Barbara McGarity, green living expert at Renewable Green agrees. “Lighting is believed to be the largest source of energy consumption, but it pales in comparison to other energy users in the home – especially the expense of heating and cooling.
Myth #3: People can save big just by unplugging electronic devices
The idea that your idle electronic devices are consuming massive amounts of energy is simply not true. “A lot of energy efficiency tips focus on reducing plug loads, “phantom” loads, by recommending that homeowners purchase timers or go around unplugging devices,” Schifman says. “The truth is, when electronics are turned off, the plug load is so low, that it will make virtually no difference in energy reduction (the one exception to this is digital cable boxes, which do pull in a lot of power and waste energy).”
However, Hales says it’s important to remember that items with a power adapter, indicator light or standby function do suck up energy even when they’re turned out. “These energy vampires, even when turned off, are draining 5 percent or more of your power bill, and the typical cable box alone uses half the electricity of an Energy Star fridge.” He recommends plugging these items into a power strip so you can turn easily them all off when not in use.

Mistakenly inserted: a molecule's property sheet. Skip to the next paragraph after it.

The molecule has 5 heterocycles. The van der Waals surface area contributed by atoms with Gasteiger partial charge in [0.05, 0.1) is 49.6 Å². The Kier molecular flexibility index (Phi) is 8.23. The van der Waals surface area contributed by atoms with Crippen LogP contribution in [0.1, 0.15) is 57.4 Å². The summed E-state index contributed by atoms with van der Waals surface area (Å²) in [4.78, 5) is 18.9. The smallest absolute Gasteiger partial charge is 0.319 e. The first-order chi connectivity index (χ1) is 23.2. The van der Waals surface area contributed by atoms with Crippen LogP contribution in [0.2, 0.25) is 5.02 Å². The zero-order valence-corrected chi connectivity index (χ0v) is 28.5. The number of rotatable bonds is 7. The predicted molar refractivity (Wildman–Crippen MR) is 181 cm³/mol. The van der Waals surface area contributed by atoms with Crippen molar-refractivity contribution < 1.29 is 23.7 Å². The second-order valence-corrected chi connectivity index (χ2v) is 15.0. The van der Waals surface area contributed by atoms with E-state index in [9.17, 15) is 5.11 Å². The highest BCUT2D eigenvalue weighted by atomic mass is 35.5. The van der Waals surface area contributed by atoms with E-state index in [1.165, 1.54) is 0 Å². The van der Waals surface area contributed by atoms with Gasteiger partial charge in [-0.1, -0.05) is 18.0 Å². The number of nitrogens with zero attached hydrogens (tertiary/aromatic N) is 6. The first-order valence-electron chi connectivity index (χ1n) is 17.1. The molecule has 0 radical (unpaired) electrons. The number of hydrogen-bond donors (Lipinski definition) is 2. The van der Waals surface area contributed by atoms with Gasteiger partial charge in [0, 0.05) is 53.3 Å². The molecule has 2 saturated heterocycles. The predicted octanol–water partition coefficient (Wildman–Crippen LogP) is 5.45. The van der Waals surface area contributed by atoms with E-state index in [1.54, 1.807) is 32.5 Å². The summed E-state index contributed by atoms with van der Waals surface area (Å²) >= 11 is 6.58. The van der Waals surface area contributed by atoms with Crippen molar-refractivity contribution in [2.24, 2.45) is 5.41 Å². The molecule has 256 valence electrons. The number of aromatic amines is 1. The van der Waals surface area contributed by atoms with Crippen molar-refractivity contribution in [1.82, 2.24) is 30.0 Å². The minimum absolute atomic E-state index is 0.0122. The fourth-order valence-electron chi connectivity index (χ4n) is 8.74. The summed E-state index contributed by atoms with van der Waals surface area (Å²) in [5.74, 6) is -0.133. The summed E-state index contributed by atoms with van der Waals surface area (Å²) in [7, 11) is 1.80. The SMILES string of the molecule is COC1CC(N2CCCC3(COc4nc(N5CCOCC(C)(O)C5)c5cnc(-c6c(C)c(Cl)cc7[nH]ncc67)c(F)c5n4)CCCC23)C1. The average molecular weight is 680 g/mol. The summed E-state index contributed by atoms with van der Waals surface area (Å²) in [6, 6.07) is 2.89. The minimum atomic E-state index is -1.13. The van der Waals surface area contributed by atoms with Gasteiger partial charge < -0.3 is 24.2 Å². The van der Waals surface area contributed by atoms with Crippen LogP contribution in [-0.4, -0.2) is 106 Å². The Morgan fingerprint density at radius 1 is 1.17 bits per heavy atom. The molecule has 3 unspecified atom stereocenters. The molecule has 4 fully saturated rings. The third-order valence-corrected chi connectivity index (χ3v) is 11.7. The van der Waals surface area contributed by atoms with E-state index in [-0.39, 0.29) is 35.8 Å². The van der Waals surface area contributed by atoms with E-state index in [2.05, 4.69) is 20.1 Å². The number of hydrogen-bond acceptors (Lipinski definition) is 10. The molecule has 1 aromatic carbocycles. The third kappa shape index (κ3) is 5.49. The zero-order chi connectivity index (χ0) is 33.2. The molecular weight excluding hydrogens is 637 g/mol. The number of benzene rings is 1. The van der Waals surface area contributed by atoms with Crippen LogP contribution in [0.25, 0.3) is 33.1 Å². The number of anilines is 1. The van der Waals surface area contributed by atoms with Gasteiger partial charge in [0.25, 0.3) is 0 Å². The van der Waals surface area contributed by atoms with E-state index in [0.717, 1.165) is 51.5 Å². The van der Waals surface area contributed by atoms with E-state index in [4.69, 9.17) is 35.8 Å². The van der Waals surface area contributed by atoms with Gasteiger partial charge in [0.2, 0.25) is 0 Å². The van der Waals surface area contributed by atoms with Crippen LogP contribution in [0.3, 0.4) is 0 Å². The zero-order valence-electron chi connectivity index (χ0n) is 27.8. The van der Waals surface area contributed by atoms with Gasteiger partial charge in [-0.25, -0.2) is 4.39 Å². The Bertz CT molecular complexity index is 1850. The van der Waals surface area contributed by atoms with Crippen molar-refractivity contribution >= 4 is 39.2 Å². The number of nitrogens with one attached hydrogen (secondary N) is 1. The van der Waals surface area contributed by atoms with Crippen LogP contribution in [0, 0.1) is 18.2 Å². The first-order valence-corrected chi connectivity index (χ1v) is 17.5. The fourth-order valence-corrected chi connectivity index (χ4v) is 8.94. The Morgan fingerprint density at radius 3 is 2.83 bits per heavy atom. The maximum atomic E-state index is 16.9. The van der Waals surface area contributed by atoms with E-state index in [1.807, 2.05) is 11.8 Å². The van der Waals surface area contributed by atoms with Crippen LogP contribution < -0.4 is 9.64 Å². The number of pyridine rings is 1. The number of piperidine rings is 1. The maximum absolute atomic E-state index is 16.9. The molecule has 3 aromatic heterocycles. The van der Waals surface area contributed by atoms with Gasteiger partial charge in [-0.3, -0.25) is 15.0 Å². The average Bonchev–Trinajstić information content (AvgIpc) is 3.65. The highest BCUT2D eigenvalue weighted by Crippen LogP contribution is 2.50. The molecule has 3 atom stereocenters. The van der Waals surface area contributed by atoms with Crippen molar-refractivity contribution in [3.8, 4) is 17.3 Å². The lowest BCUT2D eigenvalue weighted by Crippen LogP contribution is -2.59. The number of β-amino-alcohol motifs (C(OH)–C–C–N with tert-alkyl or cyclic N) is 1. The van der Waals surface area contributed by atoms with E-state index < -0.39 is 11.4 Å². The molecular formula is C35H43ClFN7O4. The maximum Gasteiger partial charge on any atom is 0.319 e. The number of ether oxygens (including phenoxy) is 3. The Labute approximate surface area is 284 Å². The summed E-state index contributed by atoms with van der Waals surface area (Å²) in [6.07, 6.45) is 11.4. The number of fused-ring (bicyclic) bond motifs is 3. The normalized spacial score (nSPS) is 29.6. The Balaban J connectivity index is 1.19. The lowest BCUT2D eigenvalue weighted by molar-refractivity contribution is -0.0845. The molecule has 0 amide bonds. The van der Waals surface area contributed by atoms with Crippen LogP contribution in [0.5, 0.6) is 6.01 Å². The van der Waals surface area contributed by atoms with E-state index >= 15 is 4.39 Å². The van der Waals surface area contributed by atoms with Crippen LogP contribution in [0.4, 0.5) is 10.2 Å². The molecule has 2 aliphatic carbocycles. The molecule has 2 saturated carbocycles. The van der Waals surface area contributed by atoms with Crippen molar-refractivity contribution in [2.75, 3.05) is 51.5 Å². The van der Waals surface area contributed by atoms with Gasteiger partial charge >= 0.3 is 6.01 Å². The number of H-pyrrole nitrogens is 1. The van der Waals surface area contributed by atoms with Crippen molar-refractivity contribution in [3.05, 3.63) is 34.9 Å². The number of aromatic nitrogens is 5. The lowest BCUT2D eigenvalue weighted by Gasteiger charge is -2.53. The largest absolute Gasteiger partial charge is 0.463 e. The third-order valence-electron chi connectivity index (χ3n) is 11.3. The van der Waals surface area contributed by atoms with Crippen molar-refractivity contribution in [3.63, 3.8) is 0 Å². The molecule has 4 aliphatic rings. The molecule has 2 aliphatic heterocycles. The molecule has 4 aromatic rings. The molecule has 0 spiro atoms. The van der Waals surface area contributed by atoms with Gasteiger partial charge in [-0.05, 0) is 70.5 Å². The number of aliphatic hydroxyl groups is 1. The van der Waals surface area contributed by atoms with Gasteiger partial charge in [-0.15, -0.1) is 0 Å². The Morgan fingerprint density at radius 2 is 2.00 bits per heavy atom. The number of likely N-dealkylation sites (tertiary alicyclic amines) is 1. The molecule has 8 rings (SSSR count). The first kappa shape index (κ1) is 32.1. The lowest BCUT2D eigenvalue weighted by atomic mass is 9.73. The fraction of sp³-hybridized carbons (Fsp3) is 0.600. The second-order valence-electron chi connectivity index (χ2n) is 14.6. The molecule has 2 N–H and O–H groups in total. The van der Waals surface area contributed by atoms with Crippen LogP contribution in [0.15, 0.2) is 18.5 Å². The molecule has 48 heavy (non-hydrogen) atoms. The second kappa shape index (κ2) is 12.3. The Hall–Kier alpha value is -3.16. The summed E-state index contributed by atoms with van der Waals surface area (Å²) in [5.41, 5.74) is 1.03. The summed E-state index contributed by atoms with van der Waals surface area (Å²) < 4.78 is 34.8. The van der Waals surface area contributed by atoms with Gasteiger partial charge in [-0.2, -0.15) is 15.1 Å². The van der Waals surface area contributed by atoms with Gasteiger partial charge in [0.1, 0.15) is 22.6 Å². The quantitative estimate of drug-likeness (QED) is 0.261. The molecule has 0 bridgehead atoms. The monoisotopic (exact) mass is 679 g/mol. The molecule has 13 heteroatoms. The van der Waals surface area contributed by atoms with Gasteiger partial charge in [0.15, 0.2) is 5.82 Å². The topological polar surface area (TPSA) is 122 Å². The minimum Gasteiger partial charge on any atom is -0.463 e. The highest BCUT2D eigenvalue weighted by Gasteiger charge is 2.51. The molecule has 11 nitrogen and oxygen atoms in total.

Myth #4: It’s Cheaper to Heat/Cool an Empty House
Do you adjust your thermostat when you’re preparing to leave the house for the day? According to Nate Burlando, owner of Distinct HVAC, perhaps you shouldn’t. “Many people set their A/C unit on low throughout the day in order to save costs,” he says. “They assume having it on low helps keep a regular heat/cool temperature and therefore costs less to bring it to your preferred temperature when you arrive at home.” However, Burlando says this is the wrong approach.
“Leaving your unit on when you’re gone consumes just as much energy trying to maintain the temperature it’s programmed to be.” He says the more economical action is to turn off your unit when you don’t need it and turn it on when you do. “I recommend setting a timer to turn it on a few minutes before you return home, so you arrive at the perfect temperature without wasting energy during the day.”